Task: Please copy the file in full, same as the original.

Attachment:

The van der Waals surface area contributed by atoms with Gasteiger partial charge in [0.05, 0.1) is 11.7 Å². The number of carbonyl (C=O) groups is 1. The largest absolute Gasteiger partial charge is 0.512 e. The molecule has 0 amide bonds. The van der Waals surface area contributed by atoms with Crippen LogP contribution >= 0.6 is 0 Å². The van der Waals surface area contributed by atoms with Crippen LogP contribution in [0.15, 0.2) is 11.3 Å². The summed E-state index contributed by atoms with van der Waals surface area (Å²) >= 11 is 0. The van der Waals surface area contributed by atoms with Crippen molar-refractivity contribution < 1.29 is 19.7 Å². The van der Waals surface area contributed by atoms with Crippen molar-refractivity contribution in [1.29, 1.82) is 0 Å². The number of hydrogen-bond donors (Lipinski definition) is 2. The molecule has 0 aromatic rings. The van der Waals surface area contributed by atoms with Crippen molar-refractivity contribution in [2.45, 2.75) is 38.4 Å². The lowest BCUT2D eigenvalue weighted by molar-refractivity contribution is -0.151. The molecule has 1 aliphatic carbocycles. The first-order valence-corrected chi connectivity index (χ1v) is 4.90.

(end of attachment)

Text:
The van der Waals surface area contributed by atoms with Gasteiger partial charge in [0.05, 0.1) is 11.7 Å². The number of carbonyl (C=O) groups is 1. The largest absolute Gasteiger partial charge is 0.512 e. The molecule has 0 amide bonds. The van der Waals surface area contributed by atoms with Crippen LogP contribution >= 0.6 is 0 Å². The van der Waals surface area contributed by atoms with Crippen LogP contribution in [0.15, 0.2) is 11.3 Å². The summed E-state index contributed by atoms with van der Waals surface area (Å²) >= 11 is 0. The van der Waals surface area contributed by atoms with Crippen molar-refractivity contribution < 1.29 is 19.7 Å². The van der Waals surface area contributed by atoms with Crippen molar-refractivity contribution in [1.29, 1.82) is 0 Å². The number of hydrogen-bond donors (Lipinski definition) is 2. The molecule has 0 aromatic rings. The van der Waals surface area contributed by atoms with Crippen molar-refractivity contribution in [2.45, 2.75) is 38.4 Å². The lowest BCUT2D eigenvalue weighted by molar-refractivity contribution is -0.151. The molecule has 1 aliphatic carbocycles. The first-order valence-corrected chi connectivity index (χ1v) is 4.90.